Loading Events

Jeffrey I. Zink Inorganic Chemistry Seminar Series – Prof. Guosong Hong

Divisional Seminars, Inorganic

April 10, 2024 4:00 pm - 5:00 pm


Flyer: Prof. Guosong Hong Flyer

Title: Seeing the Sound: An Ultrasound-Mediated Intravascular Light Source Enabled by Mechanoluminescent Materials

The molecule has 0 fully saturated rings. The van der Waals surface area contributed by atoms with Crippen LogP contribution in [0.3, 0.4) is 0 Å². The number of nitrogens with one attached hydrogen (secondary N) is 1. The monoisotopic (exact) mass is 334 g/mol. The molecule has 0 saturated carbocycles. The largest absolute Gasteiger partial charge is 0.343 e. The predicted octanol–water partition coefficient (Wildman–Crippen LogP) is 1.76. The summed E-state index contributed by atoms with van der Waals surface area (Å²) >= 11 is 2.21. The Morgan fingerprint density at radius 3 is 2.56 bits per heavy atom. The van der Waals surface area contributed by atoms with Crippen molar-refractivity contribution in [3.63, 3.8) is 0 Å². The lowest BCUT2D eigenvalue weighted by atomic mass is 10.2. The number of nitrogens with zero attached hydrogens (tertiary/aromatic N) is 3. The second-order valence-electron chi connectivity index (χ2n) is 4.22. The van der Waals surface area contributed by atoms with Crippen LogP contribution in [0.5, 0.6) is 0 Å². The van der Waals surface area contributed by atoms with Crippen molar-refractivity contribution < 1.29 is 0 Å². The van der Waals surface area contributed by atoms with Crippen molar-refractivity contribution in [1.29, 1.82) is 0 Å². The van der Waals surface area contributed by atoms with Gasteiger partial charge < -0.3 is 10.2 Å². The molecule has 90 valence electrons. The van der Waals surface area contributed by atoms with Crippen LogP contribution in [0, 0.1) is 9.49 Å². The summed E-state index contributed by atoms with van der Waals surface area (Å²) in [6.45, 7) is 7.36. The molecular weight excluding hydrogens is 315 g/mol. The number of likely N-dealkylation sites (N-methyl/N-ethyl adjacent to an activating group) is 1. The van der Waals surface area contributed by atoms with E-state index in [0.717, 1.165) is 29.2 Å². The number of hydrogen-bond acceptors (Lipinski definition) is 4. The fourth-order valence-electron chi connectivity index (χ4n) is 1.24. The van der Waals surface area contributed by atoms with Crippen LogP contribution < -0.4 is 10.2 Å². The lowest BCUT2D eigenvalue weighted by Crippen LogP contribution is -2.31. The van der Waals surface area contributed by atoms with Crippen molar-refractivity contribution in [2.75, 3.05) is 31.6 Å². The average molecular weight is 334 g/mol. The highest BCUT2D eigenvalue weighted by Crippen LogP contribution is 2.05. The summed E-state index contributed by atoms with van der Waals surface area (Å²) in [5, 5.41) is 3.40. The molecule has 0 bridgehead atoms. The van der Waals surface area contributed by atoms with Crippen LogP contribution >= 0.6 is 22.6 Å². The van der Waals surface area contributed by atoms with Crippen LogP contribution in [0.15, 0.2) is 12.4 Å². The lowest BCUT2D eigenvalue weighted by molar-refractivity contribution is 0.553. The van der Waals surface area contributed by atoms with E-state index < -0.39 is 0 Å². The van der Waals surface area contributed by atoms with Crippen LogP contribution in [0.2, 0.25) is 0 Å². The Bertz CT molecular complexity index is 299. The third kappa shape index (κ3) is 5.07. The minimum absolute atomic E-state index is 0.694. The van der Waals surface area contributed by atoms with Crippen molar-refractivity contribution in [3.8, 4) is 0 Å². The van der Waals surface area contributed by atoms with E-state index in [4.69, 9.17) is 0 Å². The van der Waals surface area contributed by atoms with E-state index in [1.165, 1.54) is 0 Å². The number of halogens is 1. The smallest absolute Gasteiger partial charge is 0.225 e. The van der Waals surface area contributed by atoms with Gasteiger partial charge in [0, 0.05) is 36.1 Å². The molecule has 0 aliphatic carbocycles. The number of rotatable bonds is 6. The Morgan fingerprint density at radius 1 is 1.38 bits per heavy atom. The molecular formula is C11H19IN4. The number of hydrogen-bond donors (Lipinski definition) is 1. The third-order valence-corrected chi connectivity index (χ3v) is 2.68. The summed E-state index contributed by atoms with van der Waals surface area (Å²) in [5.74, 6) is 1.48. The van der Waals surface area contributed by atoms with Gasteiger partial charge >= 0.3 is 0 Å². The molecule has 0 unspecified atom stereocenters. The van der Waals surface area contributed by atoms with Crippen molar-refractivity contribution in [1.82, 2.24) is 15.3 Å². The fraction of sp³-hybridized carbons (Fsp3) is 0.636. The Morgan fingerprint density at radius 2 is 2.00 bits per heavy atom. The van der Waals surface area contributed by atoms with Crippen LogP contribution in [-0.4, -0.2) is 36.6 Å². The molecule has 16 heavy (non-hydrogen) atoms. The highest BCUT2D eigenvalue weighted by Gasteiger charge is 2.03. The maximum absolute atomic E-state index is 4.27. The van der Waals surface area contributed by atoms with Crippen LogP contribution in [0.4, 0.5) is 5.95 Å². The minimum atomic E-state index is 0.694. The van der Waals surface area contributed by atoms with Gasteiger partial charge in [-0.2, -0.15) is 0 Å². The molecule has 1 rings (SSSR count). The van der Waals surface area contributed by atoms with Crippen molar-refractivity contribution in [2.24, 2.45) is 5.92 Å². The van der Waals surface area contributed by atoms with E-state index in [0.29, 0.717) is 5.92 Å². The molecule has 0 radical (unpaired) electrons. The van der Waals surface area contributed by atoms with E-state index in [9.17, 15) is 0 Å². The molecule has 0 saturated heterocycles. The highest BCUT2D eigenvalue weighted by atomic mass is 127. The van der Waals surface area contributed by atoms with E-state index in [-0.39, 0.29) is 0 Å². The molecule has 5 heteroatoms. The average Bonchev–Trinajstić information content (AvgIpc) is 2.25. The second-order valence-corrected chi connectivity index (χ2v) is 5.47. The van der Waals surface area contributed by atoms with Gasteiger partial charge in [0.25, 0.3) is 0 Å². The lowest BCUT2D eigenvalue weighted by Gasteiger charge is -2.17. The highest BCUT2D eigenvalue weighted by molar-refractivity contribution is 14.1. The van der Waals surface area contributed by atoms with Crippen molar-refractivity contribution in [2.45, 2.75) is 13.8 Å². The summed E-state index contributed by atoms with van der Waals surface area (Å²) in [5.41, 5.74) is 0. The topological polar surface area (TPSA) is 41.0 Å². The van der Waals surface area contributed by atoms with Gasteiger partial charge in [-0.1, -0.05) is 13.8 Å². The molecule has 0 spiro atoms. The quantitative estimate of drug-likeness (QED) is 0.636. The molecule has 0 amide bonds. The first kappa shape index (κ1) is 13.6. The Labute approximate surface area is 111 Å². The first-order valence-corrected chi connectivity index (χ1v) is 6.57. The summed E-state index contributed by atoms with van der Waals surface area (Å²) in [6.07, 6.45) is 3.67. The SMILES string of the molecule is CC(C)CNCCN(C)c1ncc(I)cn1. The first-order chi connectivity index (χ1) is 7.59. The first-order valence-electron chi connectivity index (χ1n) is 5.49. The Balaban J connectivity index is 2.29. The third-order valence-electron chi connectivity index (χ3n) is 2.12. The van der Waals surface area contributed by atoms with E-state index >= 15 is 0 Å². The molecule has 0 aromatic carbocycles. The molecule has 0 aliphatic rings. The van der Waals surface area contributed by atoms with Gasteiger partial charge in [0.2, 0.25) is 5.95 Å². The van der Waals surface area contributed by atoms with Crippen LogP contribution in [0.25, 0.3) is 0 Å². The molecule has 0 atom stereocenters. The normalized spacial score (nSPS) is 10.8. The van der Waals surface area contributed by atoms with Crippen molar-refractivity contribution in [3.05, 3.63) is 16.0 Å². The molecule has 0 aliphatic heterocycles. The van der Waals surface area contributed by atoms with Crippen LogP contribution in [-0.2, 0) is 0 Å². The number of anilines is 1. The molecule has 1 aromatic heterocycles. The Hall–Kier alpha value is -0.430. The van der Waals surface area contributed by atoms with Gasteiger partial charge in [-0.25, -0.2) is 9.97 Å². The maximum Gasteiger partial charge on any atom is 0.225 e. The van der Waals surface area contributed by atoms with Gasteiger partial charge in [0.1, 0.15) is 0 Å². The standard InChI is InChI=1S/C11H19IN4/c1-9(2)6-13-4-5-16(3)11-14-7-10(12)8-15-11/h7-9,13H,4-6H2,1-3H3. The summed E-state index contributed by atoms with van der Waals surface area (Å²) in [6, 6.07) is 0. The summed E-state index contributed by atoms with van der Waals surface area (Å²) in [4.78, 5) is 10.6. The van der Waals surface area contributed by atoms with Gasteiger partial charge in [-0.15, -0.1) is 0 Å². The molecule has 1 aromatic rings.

Abstract: Light is used in a wide range of methods in chemistry, biology, and medicine, fluorescence imaging, optogenetics, photoactivatable gene editing, light-controlled immunotherapy, and photochemotherapy for treating cancers and viral infections. A critical challenge for all light-based methods in live biological tissues arises from the poor penetration of photons, largely due to scattering and absorption. This limitation frequently necessitates invasive procedures, such as physical sectioning of the tissue, insertion of optical fibers and endoscopes, as well as surgical removal of overlying tissues (e.g., craniotomy). To address these challenges, our lab has developed an ultrasound-mediated intravascular light source, leveraging the deep-tissue penetration of focused ultrasound. We capitalized on mechanoluminescent nanotransducers (MLNTs), which are colloidal nanoparticles of mechanoluminescent materials synthesized via a biomineral-inspired suppressed dissolution approach. These MLNTs can be delivered intravenously into blood circulation and emit light locally at the ultrasound focus. Owing to the deep penetration and fast temporal kinetics of ultrasound, we have demonstrated that this method can produce on-demand and dynamically programmable light emission patterns at elevated depths in different organs of live mice with millisecond precision. This ultrasound-mediated intravascular light source has allowed us to perform noninvasive “sono-optogenetic” neuromodulation in live mice, as well as brain-wide “scanning optogenetics” that activate different brain regions of the same mouse brain. I will conclude my talk by presenting an outlook on how advances in photonic materials may facilitate the development of next-generation brain-machine interfaces.